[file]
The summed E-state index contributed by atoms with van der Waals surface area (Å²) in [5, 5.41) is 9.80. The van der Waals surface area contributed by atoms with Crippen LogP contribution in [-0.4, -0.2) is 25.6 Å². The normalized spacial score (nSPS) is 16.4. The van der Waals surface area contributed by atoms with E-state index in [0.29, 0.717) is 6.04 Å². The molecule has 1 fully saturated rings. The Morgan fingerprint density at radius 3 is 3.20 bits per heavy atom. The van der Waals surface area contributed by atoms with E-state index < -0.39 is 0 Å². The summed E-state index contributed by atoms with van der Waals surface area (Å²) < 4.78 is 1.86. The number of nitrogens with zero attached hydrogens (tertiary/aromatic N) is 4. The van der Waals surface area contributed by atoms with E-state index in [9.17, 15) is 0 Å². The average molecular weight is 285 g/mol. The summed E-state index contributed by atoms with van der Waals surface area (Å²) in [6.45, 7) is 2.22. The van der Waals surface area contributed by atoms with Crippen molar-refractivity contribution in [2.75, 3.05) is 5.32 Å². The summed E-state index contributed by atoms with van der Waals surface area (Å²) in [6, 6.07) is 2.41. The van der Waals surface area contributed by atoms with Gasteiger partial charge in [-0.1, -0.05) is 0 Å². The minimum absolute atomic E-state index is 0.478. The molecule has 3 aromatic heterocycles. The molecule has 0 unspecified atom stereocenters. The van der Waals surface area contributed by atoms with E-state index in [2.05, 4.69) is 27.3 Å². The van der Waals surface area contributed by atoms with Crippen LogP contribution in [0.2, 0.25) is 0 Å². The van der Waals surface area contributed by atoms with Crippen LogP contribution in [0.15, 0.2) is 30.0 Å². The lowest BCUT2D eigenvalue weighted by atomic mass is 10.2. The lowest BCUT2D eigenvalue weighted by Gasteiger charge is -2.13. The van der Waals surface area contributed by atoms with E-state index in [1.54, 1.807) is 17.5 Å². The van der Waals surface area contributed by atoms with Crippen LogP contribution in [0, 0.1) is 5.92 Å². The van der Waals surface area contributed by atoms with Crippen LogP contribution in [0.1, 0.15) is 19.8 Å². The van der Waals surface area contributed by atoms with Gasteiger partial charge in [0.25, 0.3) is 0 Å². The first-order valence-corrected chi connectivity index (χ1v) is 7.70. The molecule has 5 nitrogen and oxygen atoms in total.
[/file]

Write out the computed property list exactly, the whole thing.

The summed E-state index contributed by atoms with van der Waals surface area (Å²) in [5, 5.41) is 9.80. The van der Waals surface area contributed by atoms with Crippen LogP contribution in [-0.4, -0.2) is 25.6 Å². The normalized spacial score (nSPS) is 16.4. The van der Waals surface area contributed by atoms with E-state index in [0.29, 0.717) is 6.04 Å². The molecule has 1 fully saturated rings. The Morgan fingerprint density at radius 3 is 3.20 bits per heavy atom. The van der Waals surface area contributed by atoms with E-state index < -0.39 is 0 Å². The summed E-state index contributed by atoms with van der Waals surface area (Å²) < 4.78 is 1.86. The number of nitrogens with zero attached hydrogens (tertiary/aromatic N) is 4. The van der Waals surface area contributed by atoms with E-state index in [9.17, 15) is 0 Å². The average molecular weight is 285 g/mol. The summed E-state index contributed by atoms with van der Waals surface area (Å²) in [6.45, 7) is 2.22. The van der Waals surface area contributed by atoms with Crippen molar-refractivity contribution in [2.75, 3.05) is 5.32 Å². The summed E-state index contributed by atoms with van der Waals surface area (Å²) in [6, 6.07) is 2.41. The van der Waals surface area contributed by atoms with Gasteiger partial charge in [-0.1, -0.05) is 0 Å². The minimum absolute atomic E-state index is 0.478. The molecule has 3 aromatic heterocycles. The molecule has 0 unspecified atom stereocenters. The van der Waals surface area contributed by atoms with E-state index in [2.05, 4.69) is 27.3 Å². The van der Waals surface area contributed by atoms with Crippen LogP contribution in [0.2, 0.25) is 0 Å². The van der Waals surface area contributed by atoms with Crippen LogP contribution in [0.15, 0.2) is 30.0 Å². The lowest BCUT2D eigenvalue weighted by atomic mass is 10.2. The lowest BCUT2D eigenvalue weighted by Gasteiger charge is -2.13. The van der Waals surface area contributed by atoms with E-state index in [1.54, 1.807) is 17.5 Å². The van der Waals surface area contributed by atoms with Crippen LogP contribution in [0, 0.1) is 5.92 Å². The van der Waals surface area contributed by atoms with Crippen LogP contribution in [0.1, 0.15) is 19.8 Å². The van der Waals surface area contributed by atoms with Gasteiger partial charge in [0.25, 0.3) is 0 Å². The first-order valence-corrected chi connectivity index (χ1v) is 7.70. The molecule has 5 nitrogen and oxygen atoms in total.